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LINCOLN, Neb. -- Nebraska lawmakers are set to vote today on a measure that would free gas stations from having to label fuel blends made of less than 11 percent ethanol, said reports. The current law requires labels if the blend contains at least 1 percent ethanol.
State Sen. Mark Christensen sponsored a version of the bill that would remove all ethanol labeling requirements. The Legislature's Agricultural Committee proposed an amendment limiting the requirement to 11 percent. Eighteen other states currently require labels for fuel blends of 1 percent ethanol or more.
Labels give consumers the impression that ethanol may damage their car engines, said Ron Lamberty, a vice president the American Coalition for Ethanol. "We've found that, over the years, it's been viewed by most consumers as a warning label," Lamberty added. "There's all kinds of stuff in gasoline, but they're not required to label all of it." Lamberty also said gas station owners should have the choice whether to label or not.
The bill must pass three floor votes before moving on to Gov. Dave Heineman. Its supporters include the Association of Nebraska Ethanol Producers; opponents include the Nebraska Petroleum Marketers and Convenience Store Association.
"What we didn't want to do is jeopardize that really solid majority of fuel users who look for ethanol when they drive into a gas station," said John K. Hansen, president of the Nebraska Farmers Union. "We have a lot of members who, if they don't see an ethanol label clearly posted, will drive on to the next station." The Farmers Union agreed to endorse the bill with the amendment attached, said Hansen.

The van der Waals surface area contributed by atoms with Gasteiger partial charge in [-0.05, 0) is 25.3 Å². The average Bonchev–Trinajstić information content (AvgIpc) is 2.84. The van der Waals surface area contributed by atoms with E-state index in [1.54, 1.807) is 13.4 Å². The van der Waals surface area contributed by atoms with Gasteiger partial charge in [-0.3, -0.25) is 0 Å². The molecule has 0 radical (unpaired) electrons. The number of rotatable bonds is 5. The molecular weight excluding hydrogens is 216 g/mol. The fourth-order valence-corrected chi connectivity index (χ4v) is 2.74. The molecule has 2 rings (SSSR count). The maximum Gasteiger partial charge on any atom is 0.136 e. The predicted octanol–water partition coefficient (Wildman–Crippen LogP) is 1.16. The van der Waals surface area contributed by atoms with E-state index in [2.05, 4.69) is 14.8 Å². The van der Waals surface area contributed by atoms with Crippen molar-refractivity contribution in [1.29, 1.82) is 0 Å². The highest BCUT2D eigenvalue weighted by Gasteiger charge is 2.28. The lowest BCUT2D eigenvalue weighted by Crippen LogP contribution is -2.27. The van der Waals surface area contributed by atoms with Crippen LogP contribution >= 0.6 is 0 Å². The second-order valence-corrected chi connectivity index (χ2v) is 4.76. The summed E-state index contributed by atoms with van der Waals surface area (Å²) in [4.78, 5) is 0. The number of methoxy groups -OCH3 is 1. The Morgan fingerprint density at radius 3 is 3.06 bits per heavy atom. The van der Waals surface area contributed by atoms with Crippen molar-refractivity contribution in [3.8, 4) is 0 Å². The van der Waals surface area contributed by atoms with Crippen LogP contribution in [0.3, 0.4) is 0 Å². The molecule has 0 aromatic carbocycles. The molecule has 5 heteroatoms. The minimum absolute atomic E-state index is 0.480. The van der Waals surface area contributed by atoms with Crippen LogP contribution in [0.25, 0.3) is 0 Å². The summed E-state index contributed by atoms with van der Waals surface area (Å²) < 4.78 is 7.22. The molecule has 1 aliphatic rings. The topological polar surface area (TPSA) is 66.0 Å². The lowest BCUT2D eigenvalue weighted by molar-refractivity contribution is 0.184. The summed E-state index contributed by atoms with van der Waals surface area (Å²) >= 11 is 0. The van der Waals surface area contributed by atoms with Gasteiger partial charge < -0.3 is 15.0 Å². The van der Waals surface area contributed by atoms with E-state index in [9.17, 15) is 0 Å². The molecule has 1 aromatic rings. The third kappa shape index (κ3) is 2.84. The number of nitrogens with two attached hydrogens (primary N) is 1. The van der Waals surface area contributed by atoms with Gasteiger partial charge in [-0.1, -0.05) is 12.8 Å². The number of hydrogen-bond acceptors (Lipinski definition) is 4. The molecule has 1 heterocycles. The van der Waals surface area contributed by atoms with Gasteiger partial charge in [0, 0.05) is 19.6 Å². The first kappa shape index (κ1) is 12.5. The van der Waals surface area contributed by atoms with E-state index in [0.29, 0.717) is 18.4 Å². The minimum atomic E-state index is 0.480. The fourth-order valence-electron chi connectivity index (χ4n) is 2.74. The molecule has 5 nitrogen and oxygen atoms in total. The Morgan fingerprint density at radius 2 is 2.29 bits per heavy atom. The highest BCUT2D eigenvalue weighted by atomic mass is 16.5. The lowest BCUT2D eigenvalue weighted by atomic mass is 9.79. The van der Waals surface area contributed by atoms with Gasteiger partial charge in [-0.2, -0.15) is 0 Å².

Loran Schmit, president of the Association of Nebraska Ethanol Producers, says the labeling requirement promotes the "purely wrong" belief that ethanol is dangerous. "It's pure nonsense," Schmit said. "There isn't a make and model that I know of in Nebraska today that doesn't operate on E-10."
Nebraska is the second-largest ethanol-producing state in the U.S., behind Iowa. It refines 1.7 billion gallons each year and accounts for 13 percent of the country's capacity, said the Washington, D.C.-based Renewable Fuels Association.
Current federal law does not require labels for fuel blends with 10 percent ethanol or less. The Environmental Protection Agency has approved the E-15 ethanol blend for use with some vehicles dating to 2001 but offers no labeling guidelines.